Is this another accurate fulfilment of the Holy Bible prophecy in the Book of Revelations that warns of wars, famines, pestilence, etc... as we live in the end of days?
Here's the latest in London's Daily Mail today.
Teen is swine flu's first victim in London as ministers warn 40 a day could die by end of summer
By David Derbyshire
Last updated at 1:28 AM on 04th July 2009
A teenager became the fourth Briton to die from swine flu, doctors said yesterday.
The 19-year-old from London tested positive for the virus after he died on Wednesday.
Like the UK's other three swine flu victims, he was suffering from 'underlying health problems'.
The death came as the Chief Medical Officer warned against buying potentially dangerous counterfeit flu drugs over the internet.
Health experts say some of the medications on sale are useless - while others are danergous - laced with rat poison and other toxic chemicals.
Warning: Health Secretary Andy Burnham issues the swine flu predictions in the Commons earlier this week where he warned that as many as 40 people a day could die from the disease
Yesterday there were more than 7,400 confirmed cases of swine flu in the UK. If the number of cases continues to grow at the current pace, the UK could have 100,000 new cases every day by the end of August.
So far, most swine flu patients have suffered only mild symptoms. However, they are still be urged to stay away from GP surgeries or hospitals if they suspect they have the flu.
The latest victim lived in South London. His details were yesterday being withheld on the request of his family.
It was reported that the teenager had learning difficulties and was very ill with a rare longterm condition which left him with serious chest infections.
Dr Simon Tanner, regional director of public health for NHS London, said the capital has seen a spike in flu cases in the past week. It is now the second-worst affected area after the West Midlands with more than 1,900 cases.
Tragic: Sameerah Ahmad, who died on Friday, is one of three killed in the UK by swine flu
'It's with sadness that we have to announce the death of a patient in London who has subsequently tested positive for H1N1 swine flu,' he said.
Everyone had a responsibility to protect those who were vulnerable from the virus, he said.
'There are people out there in the community - precious individuals that have got really difficult medical conditions - who are particularly vulnerable when the population has a virus like this in it,' he said. 'We've all got a responsibility for their sake.'
He said most of the confirmed cases showed mild symptoms, but added: 'Some people may be more susceptible to the virus and if you have flu-like symptoms, it is important that you talk to your doctor.'
Jacqui Fleming, 38, of Glasgow, was the first person in the UK to die of swine flu. She died last month, two weeks after her son, Jack, was born 11 weeks prematurely.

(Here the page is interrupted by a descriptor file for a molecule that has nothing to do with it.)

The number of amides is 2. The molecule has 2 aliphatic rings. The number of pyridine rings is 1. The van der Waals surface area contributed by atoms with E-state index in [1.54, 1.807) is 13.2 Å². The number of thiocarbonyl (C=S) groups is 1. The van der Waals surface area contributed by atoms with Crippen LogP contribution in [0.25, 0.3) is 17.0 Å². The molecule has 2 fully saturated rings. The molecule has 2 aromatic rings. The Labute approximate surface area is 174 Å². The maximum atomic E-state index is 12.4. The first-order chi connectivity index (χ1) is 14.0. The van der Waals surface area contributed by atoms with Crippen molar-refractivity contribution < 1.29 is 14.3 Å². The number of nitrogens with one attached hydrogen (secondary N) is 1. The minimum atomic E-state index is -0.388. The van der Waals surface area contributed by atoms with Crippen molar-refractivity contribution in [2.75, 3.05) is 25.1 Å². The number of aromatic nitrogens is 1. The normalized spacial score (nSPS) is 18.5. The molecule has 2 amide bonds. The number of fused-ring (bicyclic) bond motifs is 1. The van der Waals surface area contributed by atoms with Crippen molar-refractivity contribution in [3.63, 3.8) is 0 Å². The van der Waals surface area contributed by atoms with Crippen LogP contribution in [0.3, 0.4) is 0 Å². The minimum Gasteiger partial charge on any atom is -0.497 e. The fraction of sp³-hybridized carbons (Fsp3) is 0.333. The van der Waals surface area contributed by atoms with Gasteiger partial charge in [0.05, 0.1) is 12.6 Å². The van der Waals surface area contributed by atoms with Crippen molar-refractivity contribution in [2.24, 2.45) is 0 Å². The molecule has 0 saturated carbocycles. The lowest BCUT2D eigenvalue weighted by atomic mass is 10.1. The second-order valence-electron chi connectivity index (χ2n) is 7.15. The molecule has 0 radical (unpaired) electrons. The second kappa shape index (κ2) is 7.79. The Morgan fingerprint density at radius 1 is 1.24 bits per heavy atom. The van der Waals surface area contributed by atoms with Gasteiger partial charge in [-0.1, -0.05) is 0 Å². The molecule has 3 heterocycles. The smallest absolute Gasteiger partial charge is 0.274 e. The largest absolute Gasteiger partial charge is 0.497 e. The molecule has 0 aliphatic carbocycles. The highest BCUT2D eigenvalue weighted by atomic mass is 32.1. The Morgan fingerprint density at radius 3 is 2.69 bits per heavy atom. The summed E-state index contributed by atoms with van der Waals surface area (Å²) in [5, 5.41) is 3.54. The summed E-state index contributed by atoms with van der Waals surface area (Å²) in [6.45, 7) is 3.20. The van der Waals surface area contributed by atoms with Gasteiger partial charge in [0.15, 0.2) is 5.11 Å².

Jack died later but had not contracted the virus.
The second victim was a 73-year-old man from the Inverclyde area of Scotland. Then a week ago, Sameerah Ahmad, six, became the youngest UK victim.
Swine flu vaccine, pictured being prepared this week in a laboratory in Brisbane, Australia, will be in the UK next month, Mr Burnham said
She was born with a rare life-threatening disease and died at Birmingham's Children's Hospital after contracting swine flu.
Chief Medical Officer Sir Liam Donaldson yesterday stressed that Britain had massive stockpiles of the anti-flu drug Tamiflu and would be one of the first countries to have access to a vaccine. Tamiflu doesn't cure swine flu, but eases symptoms and speeds up recovery time.
Sir Liam warned against trying to buy the drug online. 'There's a lot of concern amongst health authorities that people might buy counterfeit drugs,' he said.
'We have got a massive stockpile of Tamiflu in this country and everybody can have access to it through the health service.'
According to the Royal Pharmaceutical Society, 'spam' emails promoting Tamiflu are now more common than those promoting Viagra.
The Government is also buying in 130million doses of vaccine - enough for the entire population. The first delivery is expected next month.
'Now we're entering the most dangerous phase'
Under the Government's pandemic action plan, there are three levels of alert for a serious flu outbreak. Earlier this week the Health Secretary announced the UK would now enter the third, most serious, phase.
The first stage is Containment, which Britain entered when the first cases, a honeymoon couple, were confirmed in Scotland on April 27.
The priority is to stop the disease spreading as much as possible. Everyone with suspected swine flu has their diagnosis confirmed by a lab report, and is given the anti-viral drug Tamiflu. All recent contacts of infected people are traced and also given Tamiflu. Schools are closed if teachers or pupils contract the disease.
The second stage is Outbreak Management, which the country entered on June 25.
Action against swine flu was stepped up in three 'hot spot' areas - London, Glasgow and the West Midlands - where it was no longer possible to contain its spread.
In the hot spots, suspected cases were no longer sent for lab testing, with GPs doing the diagnosis, and people with swine flu got Tamiflu, but contacts did not as a matter of course. Schools in the hotspots were no longer automatically closed.
The third stage, which the whole country has now entered, is called Treatment.
GPs will be given the discretion to hold back Tamiflu to those with minor symptoms - and in a few weeks it may be rationed to at-risk groups. Vaccines will begin to be delivered once the first batches arrive in August.